Here's my newest observation- wind is the enemy at outdoor shows. Well, not really a new observation, but still important. I was reminded of this recently when the wind grabbed my table and flipped it completely over onto my beads, which were now on concrete. The result? Too many broken beads. After a couple of days moping around, and the comment ' fire polish them' niggling in my brain, I realized that I had a kiln and I am not afraid to experiment with it. So I grabbed a couple of my minorly 'scuffed' beads, jammed them onto some sludged mandrels, and got to work. I'm here to tell you what I learned, just in case you need the info some day. I'm not going to go through the whole grueling process, but will just get right to my recommendations.
There's one person I need to thank for suggestions and ideas in all of this- that's Lynne of Fireball Beeds. She had some great ideas and suggestions to help me along the way. Here's her blog: http://islandgirlsinsights.blogspot.com/
The repairs I have done are fairly minor- fish fins, eyes, scuff marks and small dings. These types of repairs go pretty quickly. This is by no means a foolproof method. Sometime beads crack or break dramatically during the process. But I had a lot of lemons on my hands, and I just needed to try and make some lemonade!
********NOTE: Your safety is your own concern. I am not recommending that you try any of these procedures, just telling you what I have done. **********
Here's what I do:
Here's what I do:
1) Put the beads on sludged mandrels. I have tried this with both wet and dry mandrels. Either can work, though it is nearly impossible to push a bead down onto a dry mandrel. If using wet sludge, it helps to make it a bit thin. I put the bead on the mandrel, pull it off and wipe off the wet sludge, then put it on again. This helps me keep from getting a lot of junk at the end of the bead.
Either way, I like to put a 'stop' at the handle end of the sludge to keep the bead from falling onto my hand- a bit of thick sludge that the bead cannot slide over. Since the bead can get loose when heated, I am extra careful not to point the mandrel down so that the bead can fall onto my hand, the floor or the table. The stop needs to be made with thicker sludge.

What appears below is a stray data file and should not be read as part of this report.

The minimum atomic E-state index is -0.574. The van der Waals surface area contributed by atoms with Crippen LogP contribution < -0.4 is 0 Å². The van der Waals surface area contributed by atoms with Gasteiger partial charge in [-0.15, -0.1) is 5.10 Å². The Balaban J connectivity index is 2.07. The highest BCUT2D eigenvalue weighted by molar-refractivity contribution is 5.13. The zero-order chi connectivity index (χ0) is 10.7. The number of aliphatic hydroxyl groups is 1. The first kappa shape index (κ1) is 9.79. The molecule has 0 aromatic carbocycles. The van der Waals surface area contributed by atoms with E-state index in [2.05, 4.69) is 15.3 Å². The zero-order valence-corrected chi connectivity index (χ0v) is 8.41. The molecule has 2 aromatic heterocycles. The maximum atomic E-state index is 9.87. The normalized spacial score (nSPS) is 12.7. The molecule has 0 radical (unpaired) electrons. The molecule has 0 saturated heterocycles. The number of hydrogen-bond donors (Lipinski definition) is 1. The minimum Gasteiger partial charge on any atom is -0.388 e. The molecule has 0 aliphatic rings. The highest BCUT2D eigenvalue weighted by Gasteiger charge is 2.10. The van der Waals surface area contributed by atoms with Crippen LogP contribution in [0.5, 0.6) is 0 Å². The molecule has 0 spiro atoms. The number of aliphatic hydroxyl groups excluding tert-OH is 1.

2) Put the beads into a room temperature kiln with the ends sticking out 4-6 inches. I only put in about four at a time since I don't want to take a chance that they will touch each other and stick together. If that happens they will certainly be ruined. I turn the kiln to a low temperature and slowly ramp up to about 800 degrees. My kiln does not have a digital controller, so I turn it to low until it reaches about 300 degrees, then turn it to 3 until it reaches about 600 degrees, then 5 up to 850 or so. After that it can be allowed to ramp up quickly. The target temperature is 1200 degrees. I keep an eye on it so that it doesn't get any hotter than that.
3) Let the beads 'soak' for 5-10 minutes at between 1100 and 1200 degrees. This allows the heat to get to the core of the beads. Lynne likes to hold at 1200. I let the beads get to 1200, and then allow them to cool to 1100 and let them soak there. This is because I want to be sure the beads don't start distorting before I torch them.
4) Make sure the mandrels aren't too hot to handle. If they are, I take a damp paper towel and cool down the handle end. I also pull them a bit farther out of the kiln if necessary.
5) When I am ready, I turn on the torch, and make sure I am wearing protective eyewear. I want to grab the beads and get them into the flame as quickly as possible. I am mindful of the danger at this point- moving quickly but carefully around the lit torch.
6) Put the bead into the flame and heat slowly. DANGER- the bead can shock, crack, break, or explode at this point. It is very important that the bead is hot, and that I move quickly. This is rather similar to the initial heating of a rod while making a bead- in and out, up and down, slowly into the sweet spot in the flame.
7) Once the bead is glowing, I am ready to work on it again. I have now done quite a few repairs in this manner, and am fairly happy with the results. It is not a perfect solution, but oh so much better than tossing alot of what used to be lovely beads.
8) Turn the kiln down to proper annealing temperature. I generally do this as soon as I am done working on the first bead.
You can see the photos of the fish with a broken fin at the top, and the repaired bead below.